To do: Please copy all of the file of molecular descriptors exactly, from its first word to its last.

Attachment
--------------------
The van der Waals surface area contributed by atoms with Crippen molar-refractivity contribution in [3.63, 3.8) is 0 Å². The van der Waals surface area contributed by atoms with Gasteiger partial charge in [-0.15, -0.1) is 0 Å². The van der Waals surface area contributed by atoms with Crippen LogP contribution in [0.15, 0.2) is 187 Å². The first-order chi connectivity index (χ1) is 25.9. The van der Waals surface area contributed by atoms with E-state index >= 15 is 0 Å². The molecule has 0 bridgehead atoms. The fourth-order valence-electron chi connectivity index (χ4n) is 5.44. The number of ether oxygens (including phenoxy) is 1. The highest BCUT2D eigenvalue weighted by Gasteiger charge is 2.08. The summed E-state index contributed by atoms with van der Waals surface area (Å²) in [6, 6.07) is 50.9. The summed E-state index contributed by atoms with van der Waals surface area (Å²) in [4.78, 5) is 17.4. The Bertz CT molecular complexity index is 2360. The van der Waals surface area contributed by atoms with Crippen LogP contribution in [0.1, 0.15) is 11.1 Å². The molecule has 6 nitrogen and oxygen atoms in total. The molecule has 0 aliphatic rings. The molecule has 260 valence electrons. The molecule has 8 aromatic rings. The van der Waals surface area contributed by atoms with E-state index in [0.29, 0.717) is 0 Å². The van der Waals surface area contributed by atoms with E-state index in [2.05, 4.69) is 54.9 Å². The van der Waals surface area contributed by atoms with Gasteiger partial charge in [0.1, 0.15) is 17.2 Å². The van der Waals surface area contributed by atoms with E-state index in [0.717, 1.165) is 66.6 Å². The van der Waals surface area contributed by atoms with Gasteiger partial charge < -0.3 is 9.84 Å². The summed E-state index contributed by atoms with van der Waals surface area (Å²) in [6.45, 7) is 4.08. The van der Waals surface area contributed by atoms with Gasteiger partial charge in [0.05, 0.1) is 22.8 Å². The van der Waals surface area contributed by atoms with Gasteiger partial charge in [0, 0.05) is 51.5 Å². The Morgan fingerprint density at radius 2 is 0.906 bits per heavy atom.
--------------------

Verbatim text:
The van der Waals surface area contributed by atoms with Crippen molar-refractivity contribution in [3.63, 3.8) is 0 Å². The van der Waals surface area contributed by atoms with Gasteiger partial charge in [-0.15, -0.1) is 0 Å². The van der Waals surface area contributed by atoms with Crippen LogP contribution in [0.15, 0.2) is 187 Å². The first-order chi connectivity index (χ1) is 25.9. The van der Waals surface area contributed by atoms with E-state index >= 15 is 0 Å². The molecule has 0 bridgehead atoms. The fourth-order valence-electron chi connectivity index (χ4n) is 5.44. The number of ether oxygens (including phenoxy) is 1. The highest BCUT2D eigenvalue weighted by Gasteiger charge is 2.08. The summed E-state index contributed by atoms with van der Waals surface area (Å²) in [6, 6.07) is 50.9. The summed E-state index contributed by atoms with van der Waals surface area (Å²) in [4.78, 5) is 17.4. The Bertz CT molecular complexity index is 2360. The van der Waals surface area contributed by atoms with Crippen LogP contribution in [0.1, 0.15) is 11.1 Å². The molecule has 6 nitrogen and oxygen atoms in total. The molecule has 0 aliphatic rings. The molecule has 260 valence electrons. The molecule has 8 aromatic rings. The van der Waals surface area contributed by atoms with E-state index in [0.29, 0.717) is 0 Å². The van der Waals surface area contributed by atoms with E-state index in [2.05, 4.69) is 54.9 Å². The van der Waals surface area contributed by atoms with Gasteiger partial charge in [0.1, 0.15) is 17.2 Å². The van der Waals surface area contributed by atoms with E-state index in [0.717, 1.165) is 66.6 Å². The van der Waals surface area contributed by atoms with Gasteiger partial charge < -0.3 is 9.84 Å². The summed E-state index contributed by atoms with van der Waals surface area (Å²) in [6.45, 7) is 4.08. The van der Waals surface area contributed by atoms with Gasteiger partial charge in [0.05, 0.1) is 22.8 Å². The van der Waals surface area contributed by atoms with Gasteiger partial charge in [0, 0.05) is 51.5 Å². The Morgan fingerprint density at radius 2 is 0.906 bits per heavy atom.